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Senior Correspondent

This weekend officially marked a slight "lean over the middle," of a decade in my life. And, despite an apparent resemblance to Maxine, I am poised to have an outrageously wonderful rest of this decade.
I must admit to taking extreme exception to all of the Maxine innuendos flying around. Frantically flipping through the Maxine gift books, cards, post it notes and email cartoons my dear family and friends have so unceremoniously shared, I became obsessed with Maxine. It's like everyone got together and decided to Maxine me for my birthday! So I decided to take a little break from celebrating my birthday to research this crabby old chic.

For those of you not familiar, Maxine is an irreverent, crabby, middle aged cartoon character launched in 1986 who has become a celebrity. She has her own Facebook page, greeting card line, stick it notes (sticky notes with attitude), books, calendars, website, clothing line and more. Subscribing to her page gets you her daily online comic. Maxine's theme seems to be "older, wiser, and just generally more annoying." One book's subtitle is Maxine's Guide to Aging Disgracefully. Fully armed with Maxine's wisdom on life, love and aging, I am starting to warm up to this tough old bird. After careful consideration, I have decided to take some tips from Maxine. For example:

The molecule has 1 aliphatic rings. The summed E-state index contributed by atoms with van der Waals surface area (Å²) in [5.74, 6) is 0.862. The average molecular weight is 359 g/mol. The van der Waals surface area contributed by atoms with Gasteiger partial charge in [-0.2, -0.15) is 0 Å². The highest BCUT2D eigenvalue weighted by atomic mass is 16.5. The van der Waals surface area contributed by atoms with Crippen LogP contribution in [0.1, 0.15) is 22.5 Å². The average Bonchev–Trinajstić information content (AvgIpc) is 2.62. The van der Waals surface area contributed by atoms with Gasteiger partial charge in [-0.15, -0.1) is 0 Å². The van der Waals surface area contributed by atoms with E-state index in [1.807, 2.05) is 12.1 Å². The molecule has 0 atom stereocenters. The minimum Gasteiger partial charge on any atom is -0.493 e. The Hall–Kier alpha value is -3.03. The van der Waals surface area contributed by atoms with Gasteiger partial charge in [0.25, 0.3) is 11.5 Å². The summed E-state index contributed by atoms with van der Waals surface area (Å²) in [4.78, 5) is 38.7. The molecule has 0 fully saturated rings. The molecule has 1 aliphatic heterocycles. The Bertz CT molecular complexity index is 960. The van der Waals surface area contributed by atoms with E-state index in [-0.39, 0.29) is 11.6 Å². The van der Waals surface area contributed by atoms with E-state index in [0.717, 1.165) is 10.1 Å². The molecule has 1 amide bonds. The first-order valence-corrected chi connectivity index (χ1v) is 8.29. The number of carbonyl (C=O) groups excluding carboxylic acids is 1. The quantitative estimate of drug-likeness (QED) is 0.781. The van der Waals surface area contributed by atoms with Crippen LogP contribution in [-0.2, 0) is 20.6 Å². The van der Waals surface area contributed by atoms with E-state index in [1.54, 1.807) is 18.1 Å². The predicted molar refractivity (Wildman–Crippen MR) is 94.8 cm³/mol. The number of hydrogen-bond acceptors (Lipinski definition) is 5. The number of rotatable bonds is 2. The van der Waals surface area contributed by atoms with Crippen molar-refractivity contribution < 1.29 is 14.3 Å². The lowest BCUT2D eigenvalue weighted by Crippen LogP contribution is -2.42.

• She sees herself as witty and brilliant. 
  • She is into leveraging her apparent flaws; she has created multiple streams of income from them.
  •  She has been there, done that and forgotten most of it.
  • She is defiant and doesn't sweat the small stuff.
  • Maxine is just fine with who she is and if someone else is not, tough! Maxine's maaaaaaavelous, dahhhhhling.
  • She shoots straight about the challenges in her life's journey from Spring Chicken to Tough Old Bird.

Of course, Maxine is not a "real person."  And yet, she has become comic relief for more than 220 million fans throughout the world. She was created by John Wagner who was inspired by his mother, maiden aunts and his grandmother, who paid for his first art lessons. 

No matter what your age, remember, your age is just a number. And while that number is certainly a fact, it does not have to define you. What would you really, really, really like to do if age were not a factor?  For example, my Uncle Dick, at 87, wanted to increase his speed on his bicycle from 12 mph to 15 mph. He figured out how to do just that and enjoyed 15 mph evening rides. 

Challenge yourself with Maxine's great question, "Is it Old in Here or is it Just Me?" 

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